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M. Brandon Smith
M. Brandon Smith
Attorney • (800) 641-0098

Who Pays My Medical Bills After an Accident?

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If getting into an automobile accident wasn’t bad enough, you suffered injuries and received medical attention, and now you find out that even though you didn’t cause the accident, you have to pay for your own medical bills.

 How fair is that?

Not fair at all, but unfortunately, it’s usually a reality, at least until your case is resolved and the liable party accepts responsibility, which can take months or even years.

Who pays the bills in the meantime?

Your Medical Pay Coverage

Medical pay, commonly known as med-pay, is optional coverage that you can add to your own personal car insurance policy that will pay accident-related medical bills up to a specific limit chosen by you when you buy the coverage. Med-pay will cover you and whoever else is riding in your automobile in the event of an accident, no matter who was at fault.

Medical payments coverage is not required in Georgia, but it can be a good thing to have, even if you have other health insurance because:

  • It is affordable – a $50,000 med pay endorsement might cost less than $100 per year
  • No pre-existing conditions will apply
  • Your bills will be paid right away without co-pays, deductibles, or limits on what providers can provide treatment
  • It will cover expenses incurred up to three years from the date of the accident.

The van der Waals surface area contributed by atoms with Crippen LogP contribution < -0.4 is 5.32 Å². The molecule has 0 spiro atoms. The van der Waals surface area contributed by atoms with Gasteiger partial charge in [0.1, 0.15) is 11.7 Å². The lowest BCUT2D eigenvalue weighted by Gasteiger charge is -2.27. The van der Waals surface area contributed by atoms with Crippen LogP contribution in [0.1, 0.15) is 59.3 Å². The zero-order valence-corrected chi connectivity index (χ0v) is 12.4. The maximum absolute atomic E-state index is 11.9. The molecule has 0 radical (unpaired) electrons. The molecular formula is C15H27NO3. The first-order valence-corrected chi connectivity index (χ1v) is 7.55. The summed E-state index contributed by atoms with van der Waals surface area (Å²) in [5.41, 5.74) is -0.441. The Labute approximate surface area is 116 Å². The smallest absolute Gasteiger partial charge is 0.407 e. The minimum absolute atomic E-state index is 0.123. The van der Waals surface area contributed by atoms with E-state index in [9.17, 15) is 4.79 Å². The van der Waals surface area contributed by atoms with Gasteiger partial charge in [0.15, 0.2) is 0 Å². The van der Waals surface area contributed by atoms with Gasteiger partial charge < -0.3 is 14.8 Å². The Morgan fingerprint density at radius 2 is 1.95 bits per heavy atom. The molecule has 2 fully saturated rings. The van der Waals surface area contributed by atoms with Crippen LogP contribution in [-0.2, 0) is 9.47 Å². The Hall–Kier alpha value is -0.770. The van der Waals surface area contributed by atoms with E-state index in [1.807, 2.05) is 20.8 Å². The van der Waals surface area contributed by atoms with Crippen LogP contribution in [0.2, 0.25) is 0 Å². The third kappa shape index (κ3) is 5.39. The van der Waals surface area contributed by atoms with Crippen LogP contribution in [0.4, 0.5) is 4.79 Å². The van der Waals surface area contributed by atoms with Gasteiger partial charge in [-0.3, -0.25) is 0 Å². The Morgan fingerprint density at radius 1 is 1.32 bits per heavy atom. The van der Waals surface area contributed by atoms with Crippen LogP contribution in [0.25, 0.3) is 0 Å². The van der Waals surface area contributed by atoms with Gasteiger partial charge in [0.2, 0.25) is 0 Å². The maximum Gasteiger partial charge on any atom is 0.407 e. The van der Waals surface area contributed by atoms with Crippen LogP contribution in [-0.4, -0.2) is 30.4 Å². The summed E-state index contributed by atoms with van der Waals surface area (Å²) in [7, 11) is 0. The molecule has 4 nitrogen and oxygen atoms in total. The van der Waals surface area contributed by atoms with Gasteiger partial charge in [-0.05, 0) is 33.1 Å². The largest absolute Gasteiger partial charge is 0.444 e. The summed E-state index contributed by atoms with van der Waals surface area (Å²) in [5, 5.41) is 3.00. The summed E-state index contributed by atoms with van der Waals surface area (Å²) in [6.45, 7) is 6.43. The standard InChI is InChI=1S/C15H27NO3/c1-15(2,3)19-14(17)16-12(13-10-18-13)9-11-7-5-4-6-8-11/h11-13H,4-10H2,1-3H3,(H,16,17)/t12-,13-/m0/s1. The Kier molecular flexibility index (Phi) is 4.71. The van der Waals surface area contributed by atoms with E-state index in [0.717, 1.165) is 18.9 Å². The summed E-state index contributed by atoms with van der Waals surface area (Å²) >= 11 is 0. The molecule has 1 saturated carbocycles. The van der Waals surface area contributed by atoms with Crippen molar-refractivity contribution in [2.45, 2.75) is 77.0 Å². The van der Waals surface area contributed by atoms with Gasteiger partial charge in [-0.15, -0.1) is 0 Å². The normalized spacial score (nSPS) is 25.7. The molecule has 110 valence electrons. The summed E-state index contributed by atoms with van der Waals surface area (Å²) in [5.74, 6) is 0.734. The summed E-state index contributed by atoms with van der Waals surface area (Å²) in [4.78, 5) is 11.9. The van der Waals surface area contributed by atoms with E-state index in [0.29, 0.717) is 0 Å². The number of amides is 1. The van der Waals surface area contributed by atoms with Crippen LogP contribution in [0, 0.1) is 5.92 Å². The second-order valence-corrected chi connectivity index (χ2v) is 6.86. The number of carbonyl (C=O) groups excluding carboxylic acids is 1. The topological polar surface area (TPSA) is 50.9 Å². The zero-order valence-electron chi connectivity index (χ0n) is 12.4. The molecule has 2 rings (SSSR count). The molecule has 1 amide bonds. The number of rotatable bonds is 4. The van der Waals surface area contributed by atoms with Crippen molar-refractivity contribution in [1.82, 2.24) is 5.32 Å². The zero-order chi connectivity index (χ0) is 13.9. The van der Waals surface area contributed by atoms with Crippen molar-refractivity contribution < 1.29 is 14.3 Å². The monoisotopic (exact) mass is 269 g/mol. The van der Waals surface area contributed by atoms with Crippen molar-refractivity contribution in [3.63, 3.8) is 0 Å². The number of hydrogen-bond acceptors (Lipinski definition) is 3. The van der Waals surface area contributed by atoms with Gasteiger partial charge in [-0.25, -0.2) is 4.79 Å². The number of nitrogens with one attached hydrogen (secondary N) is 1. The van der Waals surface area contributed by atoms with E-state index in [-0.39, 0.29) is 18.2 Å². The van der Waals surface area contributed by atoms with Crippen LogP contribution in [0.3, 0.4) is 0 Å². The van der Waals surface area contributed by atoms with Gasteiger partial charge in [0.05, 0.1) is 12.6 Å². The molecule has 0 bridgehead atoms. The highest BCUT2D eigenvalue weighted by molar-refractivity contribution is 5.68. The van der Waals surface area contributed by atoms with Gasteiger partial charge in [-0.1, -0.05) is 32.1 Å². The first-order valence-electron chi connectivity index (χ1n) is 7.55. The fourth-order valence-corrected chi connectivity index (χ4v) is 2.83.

Although coverage varies, the Georgia Commissioner of Insurance requires insurance companies to offer limits of at least $1,000, $2,000, $5,000, $10,000, $25,000, and $50,000. Because it only costs a few dollars more a year so we strongly encourage everyone to have it. We would suggest at least $5,000 or more for each policy you have.

Your Health Insurance 

After your medical payments coverage is exhausted, your health insurance plan may pick up your accident-related medical bills, although depending upon your coverage, co-payments, deductibles, and co-insurance will likely apply.

If your medical pay coverage is exhausted and you don’t have health insurance, you’ll be expected to pay your bills yourself. Even if you have health insurance, it will rarely cover your medical bills first dollar the way medical payments coverage does, so you will be responsible for co-pays, deductibles, and co-insurance.

If a lawsuit arises from your accident, your medical providers may agree to carry your balance until the case is settled, although interest might accrue. Your attorney might be able to get the interest charges waived or reduced when your case settles, depending upon the strength of his negotiation skills and relationship with the providers.

The Other Driver’s Auto Insurance – Sooner or Later

If the accident wasn’t your fault, you can bring a lawsuit against the responsible party to recover accident-related past and future medical expenses as well as lost wages for pain and suffering.

But you’ll have to be patient, as a personal injury claim can take several years to resolve, either through settlement or trial, and your bills will not be paid until the matter is closed. Insurance carriers usually never pay your bills as they come in to you go before completely settling your claim with them. This is a tool insurance companies use to get people to take less than the full value of their claim. (This is known as the “we can wait you out” approach and strategy)

Then, as if that were not enough, when you actually recover compensation in the lawsuit, your health insurance contract will likely require you to reimburse your carrier for all accident-related medical bills paid on your behalf. This is known as subrogation.

The good news is an experienced trial lawyer deals with these issues every day and can help you navigate the process in the most advantageous way for you specifically. If you have questions: Ask. The more you know the better you will be in the long run.